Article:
Four out of the five Franciscan friars working in the war-torn Syrian city of Aleppo tested positive for COVID-19, with two of them dying from the disease.
The information was sent to Crux by Father Ibrahim Sabbagh, the parish priest of the Latin Parish in Aleppo. He claimed the high percentage of cases, four out of five, was similar throughout the parish, although Crux could not independently verify these numbers.
“We have been marked by this virus more strongly than you have experienced in other European countries and elsewhere,” he said. “Also due to the precariousness and lack of hospitals, medicines, doctors and nurses … the lack of experts in the field and gifted people who can tell people what to do and what not to do, through laws that guide behavior and action.”
In a letter to Crux dated Sept. 14, Sabbagh notes that he’d been the only friar not affected by the virus, and he considered it a “providence,” as it allowed him to care for the two who survived, as well as keep the parish up and running.
The priest also noted that the Syrian government has not implement a nationwide quarantine or lockdown to try to slow down the spread of the new coronavirus that’s responsible for over 936,000 deaths worldwide. Sabbagh said the parish tried to inform people about social distancing at a community level to avoid a larger catastrophe.
Official numbers put the death toll for the virus in Syria at a relatively low level: Only 160 reported fatalities. However, the United Nations warned in late August that cases and deaths were being severely under-reported, and that the transmission of COVID-19 was “widespread” in the country with an extremely fragile health system due to a decade-long civil war.
“To fully understand the precarious situation of treatment and prevention, it is enough to say that for several days we have buried ten Christians a day who died from the virus,” Alsabagh told Crux. “If we generalize the number, it turns out that in Aleppo, inhabited by 2.5 million, there were 833 people a day. The very high number when compared with figures from other parts of the world gives you an idea of what challenge we face in the city.”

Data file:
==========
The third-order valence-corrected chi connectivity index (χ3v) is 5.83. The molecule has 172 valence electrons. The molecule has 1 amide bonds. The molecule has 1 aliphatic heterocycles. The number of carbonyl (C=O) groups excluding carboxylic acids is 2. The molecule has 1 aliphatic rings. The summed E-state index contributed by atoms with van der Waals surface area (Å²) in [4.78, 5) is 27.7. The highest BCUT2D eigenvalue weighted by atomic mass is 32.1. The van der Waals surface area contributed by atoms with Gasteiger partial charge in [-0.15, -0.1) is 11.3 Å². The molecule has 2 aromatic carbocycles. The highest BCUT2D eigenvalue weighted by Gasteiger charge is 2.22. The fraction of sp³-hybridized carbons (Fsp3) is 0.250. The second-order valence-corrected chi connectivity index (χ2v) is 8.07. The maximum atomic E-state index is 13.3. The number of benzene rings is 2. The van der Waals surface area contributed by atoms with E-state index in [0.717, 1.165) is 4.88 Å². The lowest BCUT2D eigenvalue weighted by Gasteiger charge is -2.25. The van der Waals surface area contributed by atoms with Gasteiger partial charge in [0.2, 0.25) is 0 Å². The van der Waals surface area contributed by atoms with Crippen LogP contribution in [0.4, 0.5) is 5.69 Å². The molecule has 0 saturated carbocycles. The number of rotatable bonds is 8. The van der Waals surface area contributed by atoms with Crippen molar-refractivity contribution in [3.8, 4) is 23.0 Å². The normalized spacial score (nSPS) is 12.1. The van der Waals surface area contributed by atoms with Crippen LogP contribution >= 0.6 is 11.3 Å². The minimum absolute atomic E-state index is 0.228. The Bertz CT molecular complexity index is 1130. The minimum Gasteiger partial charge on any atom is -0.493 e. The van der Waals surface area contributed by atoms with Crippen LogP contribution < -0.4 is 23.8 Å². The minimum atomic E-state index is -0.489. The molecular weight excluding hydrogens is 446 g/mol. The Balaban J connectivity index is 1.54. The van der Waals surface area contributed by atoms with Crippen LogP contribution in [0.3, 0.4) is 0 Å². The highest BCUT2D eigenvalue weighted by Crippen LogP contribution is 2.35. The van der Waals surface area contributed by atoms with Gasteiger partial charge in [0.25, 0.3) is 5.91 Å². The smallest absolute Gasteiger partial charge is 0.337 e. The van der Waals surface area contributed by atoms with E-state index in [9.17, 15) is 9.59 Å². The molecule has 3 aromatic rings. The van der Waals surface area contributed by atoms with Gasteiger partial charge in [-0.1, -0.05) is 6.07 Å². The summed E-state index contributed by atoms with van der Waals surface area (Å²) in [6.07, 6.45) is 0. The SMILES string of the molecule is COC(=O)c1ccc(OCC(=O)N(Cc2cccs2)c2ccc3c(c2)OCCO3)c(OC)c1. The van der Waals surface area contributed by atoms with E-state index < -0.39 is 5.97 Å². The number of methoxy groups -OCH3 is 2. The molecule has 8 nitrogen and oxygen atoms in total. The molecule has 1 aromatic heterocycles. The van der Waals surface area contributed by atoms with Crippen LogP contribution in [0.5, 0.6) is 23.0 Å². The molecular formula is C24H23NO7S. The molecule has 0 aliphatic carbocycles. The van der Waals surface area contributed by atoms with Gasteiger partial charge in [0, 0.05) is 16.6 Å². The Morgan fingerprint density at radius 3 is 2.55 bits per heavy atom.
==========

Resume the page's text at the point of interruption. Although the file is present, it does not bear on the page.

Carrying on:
Hospital bills are almost impossible to pay, with reports of people having to sell their homes to pay for a few days in an intensive care unit.
“Personally, I did not expect this stage of the Via Crucis, and I never imagined living it, as a parish priest in the ‘rubble city’ of Aleppo,” the priest said, noting that when he first arrived in the city, he prepared himself for “missiles, lack of water and food, but never, on top of all this, a pandemic.”
The picture Sabbagh paints is a grim one. Scorching heat, no fuel for the generators for electricity: “During the night, one is boiled with one’s sweat.” There’s little hope for a restful night of sleep, he said, making it hard to regain the strength for the following day.
The scarcity of fuel is made worse, he said, by international sanctions, which has also affected the food supply. Hundreds line up for bread every morning.
When the parish first suggested social distancing and wearing a face mask to the faithful, Sabbagh wrote, people “laughed,” pointing towards the daily lines in front of the bakeries.
In addition to the pandemic, the cost of living continues to grow in an “unimaginable and ‘unreal’ way,” with people becoming poorer by the day as the gap between pay and the price of basic necessities continues to grow.
“In addition to all this, we have more than nine accumulated years of war on our shoulders, which have left human wounds never healed from all points of view,” Sabbagh wrote in the letter, titled “A scream from Syria.”
Yet, despite the “battlefield” in which they’ve been called to minister, the Franciscan friars in Aleppo “continue the spiritual accompaniment to our people, in a personal way and in a community way, using the means of communication and spending hours and hours a day on the telephone, asking our parishioners about their situation.”
Added to spiritual assistance, the parish has given material support to thousands, distributing food, footing hospital bills, handing toiletries, and helping people prepare to heat their homes during the upcoming winter.
Those who live in Aleppo, he said, “carry many crosses on their shoulders,” which leave a mark on the hearts.
“These crosses condition our life, our eating, movement and sleep in the objective way,” Sabbagh wrote.
“We are blessed then, when we welcome these crosses and live them by offering them for the love of the Lord and our siblings. It’s very beautiful, in fact, when the cross is not experienced in a personal way, but shared with others, where we carry our crosses with the support of others and supporting others [to carry theirs],” he said.